All drawings and paintings on paper should have either mounts or spacers to separate the glass from the art surface. This is important because moisture will condense where there is no air gap, inviting mildew and mould. Mounts come in many colours.

Mount width

Narrow mounts are usually more distraction than enhancement. Wide mounts create focus toward the art.

Acid free mount

Conservation mounts are manufactured from 100 percent rag or a high alpha cellulose content.

Drymounting

Dry mounting is recommended for photos and other non -porous paper artworks which have no significant value.

Glass and perspex

Clear picture framing glass is most common and least expensive for general purposes. Perspex is plastic; it is lightweight and does not shatter, but it scratches very easily and is not as clear as glass. Ultraviolet-filtering glass is recommended for all preservation projects. It is coated inside to filter out more than 95% of harmful UV light, which causes fading. UV rays are in all light, but very strong in sunlight and fluorescent light. Museum glass is the highest grade picture framing glass available. It has the same UV coating to filter out the harmful rays but is also completely non reflective. Claryl glass has the same viewing quality as museum glass but doesn't have the UV filter.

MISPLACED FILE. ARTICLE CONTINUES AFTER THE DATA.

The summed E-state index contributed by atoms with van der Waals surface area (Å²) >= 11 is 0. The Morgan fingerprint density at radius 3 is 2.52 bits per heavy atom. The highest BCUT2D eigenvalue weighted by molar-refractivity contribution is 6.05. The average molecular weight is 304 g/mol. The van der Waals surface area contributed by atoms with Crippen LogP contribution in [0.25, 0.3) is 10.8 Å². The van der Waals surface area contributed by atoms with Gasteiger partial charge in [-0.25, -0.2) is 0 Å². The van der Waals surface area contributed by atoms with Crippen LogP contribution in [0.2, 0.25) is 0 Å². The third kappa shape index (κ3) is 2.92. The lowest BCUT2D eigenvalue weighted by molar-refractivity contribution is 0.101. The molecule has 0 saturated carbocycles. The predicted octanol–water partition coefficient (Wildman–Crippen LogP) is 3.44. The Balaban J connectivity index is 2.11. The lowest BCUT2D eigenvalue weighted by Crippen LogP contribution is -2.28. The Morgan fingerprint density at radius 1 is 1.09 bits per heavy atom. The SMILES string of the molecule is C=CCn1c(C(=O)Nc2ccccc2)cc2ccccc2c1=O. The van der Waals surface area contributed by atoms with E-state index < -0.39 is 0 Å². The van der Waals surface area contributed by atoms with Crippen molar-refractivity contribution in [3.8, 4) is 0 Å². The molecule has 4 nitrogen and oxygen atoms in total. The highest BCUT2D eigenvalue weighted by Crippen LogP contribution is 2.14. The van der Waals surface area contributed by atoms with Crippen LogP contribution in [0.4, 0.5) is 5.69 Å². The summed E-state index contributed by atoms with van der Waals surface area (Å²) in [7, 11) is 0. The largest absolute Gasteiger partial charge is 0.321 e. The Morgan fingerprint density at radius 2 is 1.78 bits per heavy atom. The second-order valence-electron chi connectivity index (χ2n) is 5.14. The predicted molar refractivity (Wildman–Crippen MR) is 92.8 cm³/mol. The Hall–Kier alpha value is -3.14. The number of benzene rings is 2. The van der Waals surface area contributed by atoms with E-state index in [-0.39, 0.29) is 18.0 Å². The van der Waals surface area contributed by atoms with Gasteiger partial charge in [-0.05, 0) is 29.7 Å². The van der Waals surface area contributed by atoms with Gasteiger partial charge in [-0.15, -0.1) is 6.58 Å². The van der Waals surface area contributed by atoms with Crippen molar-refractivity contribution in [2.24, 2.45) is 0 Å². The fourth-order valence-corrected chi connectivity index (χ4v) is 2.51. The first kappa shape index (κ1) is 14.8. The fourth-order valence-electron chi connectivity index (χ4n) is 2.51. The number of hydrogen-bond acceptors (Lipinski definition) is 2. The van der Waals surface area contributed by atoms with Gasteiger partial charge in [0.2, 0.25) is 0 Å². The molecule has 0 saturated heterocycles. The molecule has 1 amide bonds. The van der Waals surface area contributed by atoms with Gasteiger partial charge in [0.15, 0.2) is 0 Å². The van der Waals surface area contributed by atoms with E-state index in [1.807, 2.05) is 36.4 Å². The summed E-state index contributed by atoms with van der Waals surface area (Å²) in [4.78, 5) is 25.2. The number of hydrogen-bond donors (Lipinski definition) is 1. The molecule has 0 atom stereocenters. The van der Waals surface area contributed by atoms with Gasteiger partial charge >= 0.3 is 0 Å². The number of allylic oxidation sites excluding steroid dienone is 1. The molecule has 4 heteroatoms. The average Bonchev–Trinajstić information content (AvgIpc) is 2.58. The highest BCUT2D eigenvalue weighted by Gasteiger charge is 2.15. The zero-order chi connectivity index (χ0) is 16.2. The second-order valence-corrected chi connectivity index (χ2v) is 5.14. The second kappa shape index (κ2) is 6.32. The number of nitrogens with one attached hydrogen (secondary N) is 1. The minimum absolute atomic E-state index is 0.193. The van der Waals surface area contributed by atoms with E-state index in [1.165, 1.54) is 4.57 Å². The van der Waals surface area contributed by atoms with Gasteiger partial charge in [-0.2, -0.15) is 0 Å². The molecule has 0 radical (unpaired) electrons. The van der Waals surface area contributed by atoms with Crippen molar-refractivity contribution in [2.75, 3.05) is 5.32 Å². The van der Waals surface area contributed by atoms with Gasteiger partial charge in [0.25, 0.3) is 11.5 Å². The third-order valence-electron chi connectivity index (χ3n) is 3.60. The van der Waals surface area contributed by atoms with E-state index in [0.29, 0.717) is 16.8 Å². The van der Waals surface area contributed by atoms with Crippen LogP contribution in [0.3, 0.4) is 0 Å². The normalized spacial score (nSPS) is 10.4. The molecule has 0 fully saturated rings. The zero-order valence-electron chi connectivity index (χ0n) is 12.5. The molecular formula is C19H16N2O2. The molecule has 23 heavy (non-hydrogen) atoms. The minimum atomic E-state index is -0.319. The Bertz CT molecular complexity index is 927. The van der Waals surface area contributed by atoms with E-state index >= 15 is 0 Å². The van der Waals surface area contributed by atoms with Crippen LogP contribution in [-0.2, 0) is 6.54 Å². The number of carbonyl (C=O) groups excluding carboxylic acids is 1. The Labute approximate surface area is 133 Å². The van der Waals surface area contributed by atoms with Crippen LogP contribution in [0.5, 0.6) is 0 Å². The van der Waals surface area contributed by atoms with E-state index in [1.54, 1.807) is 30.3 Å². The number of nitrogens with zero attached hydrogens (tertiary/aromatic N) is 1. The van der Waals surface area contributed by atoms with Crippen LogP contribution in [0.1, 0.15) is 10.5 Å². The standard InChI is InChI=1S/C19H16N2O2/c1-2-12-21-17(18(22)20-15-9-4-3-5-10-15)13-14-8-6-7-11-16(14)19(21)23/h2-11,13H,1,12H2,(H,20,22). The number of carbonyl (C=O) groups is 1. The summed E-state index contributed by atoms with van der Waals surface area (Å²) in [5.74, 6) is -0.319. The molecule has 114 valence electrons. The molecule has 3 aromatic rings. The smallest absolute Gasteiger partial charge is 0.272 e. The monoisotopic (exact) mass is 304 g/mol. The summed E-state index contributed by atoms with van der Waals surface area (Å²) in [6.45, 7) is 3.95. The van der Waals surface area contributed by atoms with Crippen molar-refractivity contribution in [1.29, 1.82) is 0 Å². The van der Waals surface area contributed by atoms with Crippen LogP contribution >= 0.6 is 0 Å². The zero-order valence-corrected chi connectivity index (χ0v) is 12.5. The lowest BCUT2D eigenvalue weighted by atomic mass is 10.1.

Do's and Don'ts

NEVER hang paintings in direct or bright sunlight: It can fade or crack in months!

NEVER hang a valuable painting above a working fireplace. Both heat and smoke dust will damage it.

MAINTAIN a constant room temperature all year. Paintings on canvas should be taut on their stretcher bars, without ripples. Have the painting re-keyed occasionally to take up slack as canvas naturally loosens over time. Humidity is a major enemy of paper, as being hygroscopic, paper naturally absorbs moisture from the atmosphere. This causes the paper to expand as it dampens and contract as it dries, possibly resulting in rippling of the paper. Moisture also promotes the growth of mould, particularly if the artwork has been framed with the glass directly touching the paper as this can encourage condensation to form.

Light is another danger to be aware of as all light fades works of art on paper. Fading cannot be entirely stopped by subdued lighting but obviously the stronger the light exposure then the faster the fading will occur.  Avoid hanging any artwork in direct sunlight particularly as the Ultra-Violet (UV) rays can be very harmful. Fluorescent lights are also a strong source of UV rays, but fitting Perspex covers to the light fittings can reduce the damaging effect. Display your artwork as far from direct light as possible and consider using UV Protective glass for any valuable or treasured pieces.

It is not a good idea to hang artwork directly above heat sources, such as radiators, as the increased airflow created by the warm air rising across the face of the artwork can help to carry pollutants. The fluctuations in temperature caused by the heating switching on and off can also encourage cockling.

«back